What is a mob? What would the breaking of every window be? What would the levelling of this Hall be? Any evidence that we are wrong, or that slavery is a good and wholesome institution? What if the mob should now burst in upon us, break up our meeting and commit violence upon our persons -- would this be any thing compared with what the slaves endure? No, no. . . [Great noise.] I thank the Lord that there is yet life left enough to feel the truth, even though it rages at it -- that conscience is not so completely seared as to be unmoved by the truth of the living God.
Many persons go to the South for a season, and are hospitably entertained in the parlor and at the table of the slave-holder. They never enter the huts of the slaves; they know nothing of the dark side of the picture, and they return home with praises on their lips of the generous character of those with whom they had tarried.
Or if they have witnessed the cruelties of slavery, by remaining silent spectators they have naturally become callous -- an insensibility has ensued which prepares them to apologize even for barbarity. . . .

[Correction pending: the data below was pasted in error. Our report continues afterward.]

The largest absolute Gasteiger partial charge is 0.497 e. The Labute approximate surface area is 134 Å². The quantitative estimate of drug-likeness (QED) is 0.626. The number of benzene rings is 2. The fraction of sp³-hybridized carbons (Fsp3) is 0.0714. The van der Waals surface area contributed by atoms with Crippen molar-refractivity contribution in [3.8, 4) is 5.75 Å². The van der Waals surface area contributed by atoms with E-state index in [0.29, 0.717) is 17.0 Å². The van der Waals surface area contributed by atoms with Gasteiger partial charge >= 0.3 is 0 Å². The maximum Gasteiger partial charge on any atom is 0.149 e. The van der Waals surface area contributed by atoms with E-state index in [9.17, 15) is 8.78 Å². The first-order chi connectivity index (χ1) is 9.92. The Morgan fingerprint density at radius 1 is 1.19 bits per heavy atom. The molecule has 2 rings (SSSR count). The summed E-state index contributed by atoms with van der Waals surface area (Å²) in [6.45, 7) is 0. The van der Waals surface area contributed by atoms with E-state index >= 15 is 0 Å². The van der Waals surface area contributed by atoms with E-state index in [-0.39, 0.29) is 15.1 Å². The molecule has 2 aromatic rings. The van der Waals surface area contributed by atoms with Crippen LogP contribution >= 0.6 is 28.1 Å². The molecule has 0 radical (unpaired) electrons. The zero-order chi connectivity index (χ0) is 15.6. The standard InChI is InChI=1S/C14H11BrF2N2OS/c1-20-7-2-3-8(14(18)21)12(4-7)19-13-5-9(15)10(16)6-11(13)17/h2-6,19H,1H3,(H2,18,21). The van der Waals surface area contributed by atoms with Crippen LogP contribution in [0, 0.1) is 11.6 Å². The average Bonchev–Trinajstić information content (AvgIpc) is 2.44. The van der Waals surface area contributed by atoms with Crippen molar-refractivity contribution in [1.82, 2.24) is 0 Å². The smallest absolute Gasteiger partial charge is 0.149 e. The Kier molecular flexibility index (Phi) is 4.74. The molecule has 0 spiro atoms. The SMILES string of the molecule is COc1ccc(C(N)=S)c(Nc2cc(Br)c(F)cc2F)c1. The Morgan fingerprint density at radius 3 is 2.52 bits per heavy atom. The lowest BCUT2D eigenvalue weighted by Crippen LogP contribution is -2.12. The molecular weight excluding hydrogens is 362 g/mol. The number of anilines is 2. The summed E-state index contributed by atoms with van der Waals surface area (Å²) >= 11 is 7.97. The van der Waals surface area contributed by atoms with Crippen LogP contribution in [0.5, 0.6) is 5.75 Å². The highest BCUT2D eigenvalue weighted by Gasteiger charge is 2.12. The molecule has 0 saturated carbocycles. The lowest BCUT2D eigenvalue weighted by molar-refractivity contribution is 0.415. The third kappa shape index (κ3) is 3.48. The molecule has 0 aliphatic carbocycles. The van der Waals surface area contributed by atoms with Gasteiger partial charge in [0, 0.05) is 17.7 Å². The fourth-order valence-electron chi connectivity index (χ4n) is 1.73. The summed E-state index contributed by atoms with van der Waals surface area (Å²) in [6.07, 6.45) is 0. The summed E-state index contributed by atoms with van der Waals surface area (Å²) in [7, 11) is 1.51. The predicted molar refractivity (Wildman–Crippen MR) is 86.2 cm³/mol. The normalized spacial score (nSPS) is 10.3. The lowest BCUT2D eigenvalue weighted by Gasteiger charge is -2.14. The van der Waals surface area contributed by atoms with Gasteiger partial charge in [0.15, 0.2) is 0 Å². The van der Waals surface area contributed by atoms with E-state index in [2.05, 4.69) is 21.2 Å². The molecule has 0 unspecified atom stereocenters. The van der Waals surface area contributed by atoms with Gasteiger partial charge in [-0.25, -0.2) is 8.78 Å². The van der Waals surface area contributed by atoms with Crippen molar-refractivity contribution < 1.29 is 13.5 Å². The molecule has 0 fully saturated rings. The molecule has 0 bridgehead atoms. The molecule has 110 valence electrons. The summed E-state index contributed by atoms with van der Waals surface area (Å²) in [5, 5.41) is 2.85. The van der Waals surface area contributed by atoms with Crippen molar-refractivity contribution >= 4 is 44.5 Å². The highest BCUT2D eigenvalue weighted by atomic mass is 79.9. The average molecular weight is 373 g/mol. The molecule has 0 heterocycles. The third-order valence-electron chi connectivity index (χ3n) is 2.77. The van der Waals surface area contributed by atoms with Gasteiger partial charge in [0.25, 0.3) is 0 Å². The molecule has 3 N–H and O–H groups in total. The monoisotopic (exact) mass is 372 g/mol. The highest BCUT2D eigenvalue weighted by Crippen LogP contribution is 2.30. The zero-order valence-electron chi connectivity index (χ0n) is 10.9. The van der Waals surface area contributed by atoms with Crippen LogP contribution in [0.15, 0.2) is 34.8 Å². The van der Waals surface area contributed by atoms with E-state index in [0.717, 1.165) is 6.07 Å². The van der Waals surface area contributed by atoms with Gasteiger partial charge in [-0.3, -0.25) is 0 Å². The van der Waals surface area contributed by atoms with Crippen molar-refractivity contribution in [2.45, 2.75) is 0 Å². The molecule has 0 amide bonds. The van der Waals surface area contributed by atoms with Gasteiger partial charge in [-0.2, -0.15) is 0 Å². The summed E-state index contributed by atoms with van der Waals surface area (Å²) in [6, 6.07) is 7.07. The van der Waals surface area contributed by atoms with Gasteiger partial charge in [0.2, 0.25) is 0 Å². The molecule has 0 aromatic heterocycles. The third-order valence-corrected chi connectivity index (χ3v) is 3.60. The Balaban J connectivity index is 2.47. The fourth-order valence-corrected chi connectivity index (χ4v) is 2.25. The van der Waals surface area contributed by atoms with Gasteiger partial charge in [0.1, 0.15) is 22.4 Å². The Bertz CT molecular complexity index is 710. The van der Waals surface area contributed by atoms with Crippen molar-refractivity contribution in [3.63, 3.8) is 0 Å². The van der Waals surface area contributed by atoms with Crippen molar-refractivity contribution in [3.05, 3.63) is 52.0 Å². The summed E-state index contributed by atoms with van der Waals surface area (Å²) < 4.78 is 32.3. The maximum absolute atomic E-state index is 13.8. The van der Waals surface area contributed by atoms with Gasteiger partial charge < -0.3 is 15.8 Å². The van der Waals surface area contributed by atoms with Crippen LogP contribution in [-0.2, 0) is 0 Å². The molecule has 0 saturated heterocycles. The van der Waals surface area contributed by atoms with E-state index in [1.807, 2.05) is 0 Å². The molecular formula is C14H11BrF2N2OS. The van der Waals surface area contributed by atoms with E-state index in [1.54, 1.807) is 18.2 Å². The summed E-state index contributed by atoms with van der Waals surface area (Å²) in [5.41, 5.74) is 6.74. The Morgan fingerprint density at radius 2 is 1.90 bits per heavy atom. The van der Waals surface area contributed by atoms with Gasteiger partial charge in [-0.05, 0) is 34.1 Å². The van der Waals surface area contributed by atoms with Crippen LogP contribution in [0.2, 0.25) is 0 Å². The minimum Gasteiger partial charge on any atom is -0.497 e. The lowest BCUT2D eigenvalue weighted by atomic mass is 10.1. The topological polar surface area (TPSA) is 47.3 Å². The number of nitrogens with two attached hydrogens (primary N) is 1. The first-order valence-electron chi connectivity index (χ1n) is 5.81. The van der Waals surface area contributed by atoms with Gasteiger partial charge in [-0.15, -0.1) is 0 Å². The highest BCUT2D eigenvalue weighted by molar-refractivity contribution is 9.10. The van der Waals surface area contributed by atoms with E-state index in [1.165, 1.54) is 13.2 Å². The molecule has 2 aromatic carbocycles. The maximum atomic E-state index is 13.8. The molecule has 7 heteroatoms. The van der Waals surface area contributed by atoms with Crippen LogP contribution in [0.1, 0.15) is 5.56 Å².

[Another outbreak of mobocratic spirit, and some confusion in the house.]. . . I feel that all this disturbance is but an evidence that our efforts are the best that could have been adopted, or else the friends of slavery would not care for what we say and do. . . . We may talk of occupying neutral ground, but on this subject, in its present attitude, there is no such thing as neutral ground. . . [Shoutings, stones thrown against the windows, &c.]
There is nothing to be feared from those who would stop our mouths, but they themselves should fear and tremble. The current is even now setting fast against them. . . . A few years ago, and the South felt secure, and with a contemptuous sneer asked, "Who are the abolitionists? The abolitionists are nothing?" -- Aye, in one sense they were nothing, and they are nothing still. But in this we rejoice, that "God has chosen things that are not to bring to nought things that are." [Mob again disturbed the meeting.]
We often hear the question asked, "What shall we do?" Here is an opportunity for doing something now. Every man and every woman present may do something by showing that we fear not a mob, and, in the midst of threatenings and revilings, by opening our mouths for the dumb and pleading the cause of those who are ready to perish. . .~ Angelina Grimké Weld, Speech at Philadelphia Anti-Slavery Convention
Sarah Palin: I didn’t read ‘Duck Dynasty’ interview
Turns out Sarah Palin, who has been one of Duck Dynasty’s biggest defenders, hasn’t actually read the GQ interview that includes cast member Phil Robertson’s controversial comments on homosexuality and other subjects.